10 October 2018

‘Femtech’ has the potential to improve the lives of millions of women


The last few months have seen “femtech” hit the headlines – and not always in a good way. The ‘digital contraception’ app Natural Cycles has come under pressure with the Advertising Standards Authority ruling that it cannot advertise itself as a “highly accurate contraceptive” given that seven in 100 women using it will become pregnant – figures from a study run by the company itself.

The app was hailed by many as a convenient alternative to hormonal contraceptives, which while very effective (with perfect use fewer than 1 in 100 women will become pregnant) can come with other side effects, like migraines, skin problems and mood changes.

Women who fell pregnant unexpectedly while using Natural Cycles have shared their stories. Olivia, who had an abortion, said “I felt colossally naive. I’d used the app in the way I do most of the technology in my life: not quite knowing how it works, but taking for granted that it does. Speaking to others who bought the app as contraception (about 75% of Natural Cycles’ total user base, according to its CEO), it seems that many feel the same.”

Fertility trackers that promise to help you get pregnant have also come under scrutiny. A recent study analysed data from 20 websites and 33 apps. Of all of them, only one website and three apps predicted the precise fertility window. Stories like these will no doubt impact women’s confidence in technology, particularly as relying on an app or device to prevent or ensure a pregnancy requires a large amount of trust.

And it comes at a time when “femtech” is on the rise, with more than $1 billion in funding between 2015 and 2018 for products and services that use technology to focus on women’s health. Given the controversy over digital contraception apps, it’s tempting to feel a degree of pessimism about the future of the industry.

But I would argue that there are plenty of reasons to be optimistic. For a start, Femtech means we are seeing more and more services that are designed for women, by women. For example, sanitary products that no longer contain products like petrol-derived materials (rayon and viscose are examples of these) are being pioneered by companies like Thinx and Dame.

Female entrepreneurs are seizing the opportunity to disrupt an industry that has been historically dominated by men. There’s still a way to go until the tech industry embraces gender equality – in 2017, just 2.2 per cent of venture capitalist investment went to female-founded companies. So this surge in services focused on women’s needs is both welcome and much needed.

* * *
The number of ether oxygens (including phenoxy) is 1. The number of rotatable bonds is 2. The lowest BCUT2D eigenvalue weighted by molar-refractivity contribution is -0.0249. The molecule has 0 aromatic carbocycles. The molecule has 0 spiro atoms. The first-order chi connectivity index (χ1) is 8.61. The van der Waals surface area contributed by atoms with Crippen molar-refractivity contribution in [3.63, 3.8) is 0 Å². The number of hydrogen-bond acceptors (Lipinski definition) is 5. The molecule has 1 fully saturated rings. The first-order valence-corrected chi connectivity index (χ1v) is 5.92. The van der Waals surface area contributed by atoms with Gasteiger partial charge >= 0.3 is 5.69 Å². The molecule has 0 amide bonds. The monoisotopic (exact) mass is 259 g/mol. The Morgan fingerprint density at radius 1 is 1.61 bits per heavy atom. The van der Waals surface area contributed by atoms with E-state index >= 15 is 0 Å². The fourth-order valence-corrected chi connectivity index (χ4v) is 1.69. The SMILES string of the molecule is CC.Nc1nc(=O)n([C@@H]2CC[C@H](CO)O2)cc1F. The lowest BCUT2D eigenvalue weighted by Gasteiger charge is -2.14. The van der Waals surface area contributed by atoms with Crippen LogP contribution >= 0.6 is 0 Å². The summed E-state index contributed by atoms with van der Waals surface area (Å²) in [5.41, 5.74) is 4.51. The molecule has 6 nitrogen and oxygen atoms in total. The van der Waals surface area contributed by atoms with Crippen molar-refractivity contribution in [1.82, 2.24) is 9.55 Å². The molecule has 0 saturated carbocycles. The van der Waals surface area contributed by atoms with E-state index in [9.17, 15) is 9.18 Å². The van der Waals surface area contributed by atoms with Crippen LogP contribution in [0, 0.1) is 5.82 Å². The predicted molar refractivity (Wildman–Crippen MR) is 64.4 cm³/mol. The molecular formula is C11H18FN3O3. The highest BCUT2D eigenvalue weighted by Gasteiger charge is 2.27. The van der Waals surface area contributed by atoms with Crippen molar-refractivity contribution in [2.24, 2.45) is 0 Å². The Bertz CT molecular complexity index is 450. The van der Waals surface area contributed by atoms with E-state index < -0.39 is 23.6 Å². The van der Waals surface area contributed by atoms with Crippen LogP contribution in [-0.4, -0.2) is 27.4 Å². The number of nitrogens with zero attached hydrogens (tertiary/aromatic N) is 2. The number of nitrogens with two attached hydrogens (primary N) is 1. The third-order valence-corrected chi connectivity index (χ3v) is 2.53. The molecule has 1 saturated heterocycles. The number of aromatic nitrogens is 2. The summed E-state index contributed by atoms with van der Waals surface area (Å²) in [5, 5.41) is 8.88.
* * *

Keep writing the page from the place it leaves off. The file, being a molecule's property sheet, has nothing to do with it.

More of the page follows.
Let’s take breast-pumps, first patented in 1854 by Orwell H. Needham. They essentially mirrored the design of a machine for milking cows. That approach remained virtually unchanged until the 1980s. But now there are a number of female entrepreneurs on a mission to use new technologies to improve the experience. For example, Coroflo uses micro sensing technology to measure the force of the breast milk against a paddle – in effect, a nipple shield, with a sensor. This gives an accurate, real-time volume measurement via an app, so parents can be sure of how much milk their babies are receiving – incredibly important when a baby needs to gain weight.

New apps and services allow women to access trusted advice and support, whenever they need it. Baby Buddy (launched by the charity Best Beginnings) is a personal baby expert which guides women through pregnancy and the first six months of their baby’s life. In the US, Maven is a digital clinic designed for women, providing access to a range of specialists that focus on women’s health.

Femtech can also arm women with data and insights about their health. Period trackers like Clue can provide valuable insights into periods – including cycle length, flow and the link to mood. At-home fertility tests can provide insight on the number and quality of eggs, if a woman is ovulating regularly and how she might respond to fertility treatment. Armed with the right data and insights, as well as the right support, women can make more informed choices.

It’s also worth taking a moment to appreciate how far society’s attitudes to technology for women’s health have come. In 1976 doctors questioned the need for pregnancy tests altogether. They said women didn’t have enough technical training to follow the kit’s instructions and interpret the results accurately. Now the thought women can’t take a pregnancy test at home seems ridiculous.

Developing technology for women’s health – and the life-changing events and decisions that surround it – is a big responsibility that entrepreneurs and companies must take seriously. Otherwise we do risk a crisis of confidence. But we should also recognise that femtech offers a real opportunity to improve the lives of millions of women by empowering them to understand and manage their health.

Some women who have pressed pause on Natural Cycles for now, are optimistic they’ll be using it again in the future – welcoming the prospect of a non-hormonal tech-based contraception. As women, let’s recognise that there is much more to be done, and seize the opportunity. That’s a future I’m hopeful for.

Rose Acton is COO and Co-Founder of Adia, a digital platform for women’s reproductive health offering at home fertility blood tests and specialist support